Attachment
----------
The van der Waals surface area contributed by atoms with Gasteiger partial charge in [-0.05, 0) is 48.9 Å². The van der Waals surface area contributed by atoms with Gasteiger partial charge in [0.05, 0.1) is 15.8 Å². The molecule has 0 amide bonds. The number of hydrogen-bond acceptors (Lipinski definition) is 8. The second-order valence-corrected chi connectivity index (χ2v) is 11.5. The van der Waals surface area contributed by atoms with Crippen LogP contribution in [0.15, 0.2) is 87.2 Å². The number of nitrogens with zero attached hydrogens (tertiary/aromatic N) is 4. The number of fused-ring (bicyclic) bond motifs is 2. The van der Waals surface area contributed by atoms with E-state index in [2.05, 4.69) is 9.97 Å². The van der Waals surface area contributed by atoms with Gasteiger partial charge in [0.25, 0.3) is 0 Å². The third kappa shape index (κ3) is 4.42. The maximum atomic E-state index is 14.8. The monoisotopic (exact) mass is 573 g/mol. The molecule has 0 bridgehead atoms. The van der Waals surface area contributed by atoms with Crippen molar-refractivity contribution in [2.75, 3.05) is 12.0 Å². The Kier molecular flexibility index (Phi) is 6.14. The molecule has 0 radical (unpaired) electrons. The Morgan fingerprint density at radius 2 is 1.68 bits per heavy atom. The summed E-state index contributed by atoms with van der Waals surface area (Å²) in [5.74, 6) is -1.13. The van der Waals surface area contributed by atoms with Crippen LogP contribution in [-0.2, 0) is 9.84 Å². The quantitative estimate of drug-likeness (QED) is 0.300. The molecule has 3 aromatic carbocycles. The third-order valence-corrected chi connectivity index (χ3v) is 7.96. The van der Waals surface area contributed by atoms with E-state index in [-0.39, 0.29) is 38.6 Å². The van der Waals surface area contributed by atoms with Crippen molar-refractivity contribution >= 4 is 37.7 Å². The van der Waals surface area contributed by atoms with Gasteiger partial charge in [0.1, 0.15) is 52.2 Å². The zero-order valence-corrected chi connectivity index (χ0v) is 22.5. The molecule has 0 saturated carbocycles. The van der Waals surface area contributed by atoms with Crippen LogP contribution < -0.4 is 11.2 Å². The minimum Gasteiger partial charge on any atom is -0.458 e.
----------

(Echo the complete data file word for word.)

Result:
The van der Waals surface area contributed by atoms with Gasteiger partial charge in [-0.05, 0) is 48.9 Å². The van der Waals surface area contributed by atoms with Gasteiger partial charge in [0.05, 0.1) is 15.8 Å². The molecule has 0 amide bonds. The number of hydrogen-bond acceptors (Lipinski definition) is 8. The second-order valence-corrected chi connectivity index (χ2v) is 11.5. The van der Waals surface area contributed by atoms with Crippen LogP contribution in [0.15, 0.2) is 87.2 Å². The number of nitrogens with zero attached hydrogens (tertiary/aromatic N) is 4. The number of fused-ring (bicyclic) bond motifs is 2. The van der Waals surface area contributed by atoms with E-state index in [2.05, 4.69) is 9.97 Å². The van der Waals surface area contributed by atoms with Gasteiger partial charge in [0.25, 0.3) is 0 Å². The third kappa shape index (κ3) is 4.42. The maximum atomic E-state index is 14.8. The monoisotopic (exact) mass is 573 g/mol. The molecule has 0 bridgehead atoms. The van der Waals surface area contributed by atoms with Crippen molar-refractivity contribution in [2.75, 3.05) is 12.0 Å². The Kier molecular flexibility index (Phi) is 6.14. The molecule has 0 radical (unpaired) electrons. The Morgan fingerprint density at radius 2 is 1.68 bits per heavy atom. The summed E-state index contributed by atoms with van der Waals surface area (Å²) in [5.74, 6) is -1.13. The van der Waals surface area contributed by atoms with Crippen LogP contribution in [-0.2, 0) is 9.84 Å². The quantitative estimate of drug-likeness (QED) is 0.300. The molecule has 3 aromatic carbocycles. The third-order valence-corrected chi connectivity index (χ3v) is 7.96. The van der Waals surface area contributed by atoms with E-state index in [-0.39, 0.29) is 38.6 Å². The van der Waals surface area contributed by atoms with Crippen molar-refractivity contribution >= 4 is 37.7 Å². The van der Waals surface area contributed by atoms with Gasteiger partial charge in [0.1, 0.15) is 52.2 Å². The zero-order valence-corrected chi connectivity index (χ0v) is 22.5. The molecule has 0 saturated carbocycles. The van der Waals surface area contributed by atoms with Crippen LogP contribution < -0.4 is 11.2 Å². The minimum Gasteiger partial charge on any atom is -0.458 e.